For an upcoming blog tour, I am reviewing The Watchers: Book One, Knight of Light, by Deirdre Eden.  It is the debut novel of a fantasy series set in medieval England.

Ms. Eden is a writer and speaker who runs Eden Literary, a company that provides services to writers such as editing, critiquing, promotion, book trailers, and others.  I feel honored that I was chosen for a Powerful Woman Writer Award by her blog, A Storybook World.  You can see it at the bottom of my page and find the link to the site in my blogroll.

Eden’s Amazon biography says:

My goal in writing is to saturate my books with intrigue, mystery, romance, and plot twists that will keep my readers in suspense. I want to see fingerprints on the front and back covers where readers have gripped the novel with white knuckles! 

Aside from writing, I enjoy jousting in arenas, planning invasions, horseback riding through open meadows, swimming in the ocean, hiking up mountains, camping in cool shady woods, climbing trees barefoot, and going on adventures.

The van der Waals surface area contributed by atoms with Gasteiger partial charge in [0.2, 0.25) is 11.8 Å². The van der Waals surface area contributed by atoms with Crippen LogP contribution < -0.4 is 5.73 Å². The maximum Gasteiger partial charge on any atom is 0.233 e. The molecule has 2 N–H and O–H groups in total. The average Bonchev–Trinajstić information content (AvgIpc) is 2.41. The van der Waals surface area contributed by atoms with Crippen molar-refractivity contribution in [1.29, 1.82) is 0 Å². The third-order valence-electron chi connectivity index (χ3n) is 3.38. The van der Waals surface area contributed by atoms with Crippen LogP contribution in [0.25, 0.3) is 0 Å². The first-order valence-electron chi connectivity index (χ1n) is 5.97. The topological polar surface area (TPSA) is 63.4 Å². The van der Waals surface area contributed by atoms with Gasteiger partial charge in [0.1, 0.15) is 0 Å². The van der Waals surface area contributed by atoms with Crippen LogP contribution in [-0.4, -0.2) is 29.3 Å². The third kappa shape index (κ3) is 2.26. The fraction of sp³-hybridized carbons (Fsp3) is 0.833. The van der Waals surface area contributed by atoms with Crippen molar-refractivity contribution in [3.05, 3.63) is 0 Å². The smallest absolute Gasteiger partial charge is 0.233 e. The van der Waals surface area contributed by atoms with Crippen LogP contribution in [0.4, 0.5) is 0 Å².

She’s well qualified to write the action scenes in this book.  And looks the part as well.  This picture is super cool.

Deirdre Eden knight Zion PHotography Studio

Photo:  Zion’s Studio Photography at Amazon.com

In The Watchers: Book One, we meet fiery haired orphan Auriella, who has discovered a strange new power within her.  Charged with witchcraft, soon she is on the run, pursued by wolves and the dreaded Shadow Legion.  They are the nemeses of the mysterious and legendary Lady of Neviah, whose identity soon becomes apparent.

Auriella and a fellow captive, a chirpy pixie named Cassi, are rescued from the clutches of an evil hag by Ruburt the dwarf.  The three friends travel through a dangerous world, until they reach the patronage of Lady Hannah, who adopts Auriella.

Enchanted by her new life and a burgeoning first love affair, Auriella begins to turn away from her destiny.  But she cannot escape it for long, and soon, her comfort and safety is threatened, along with everything and everyone she has grown to love.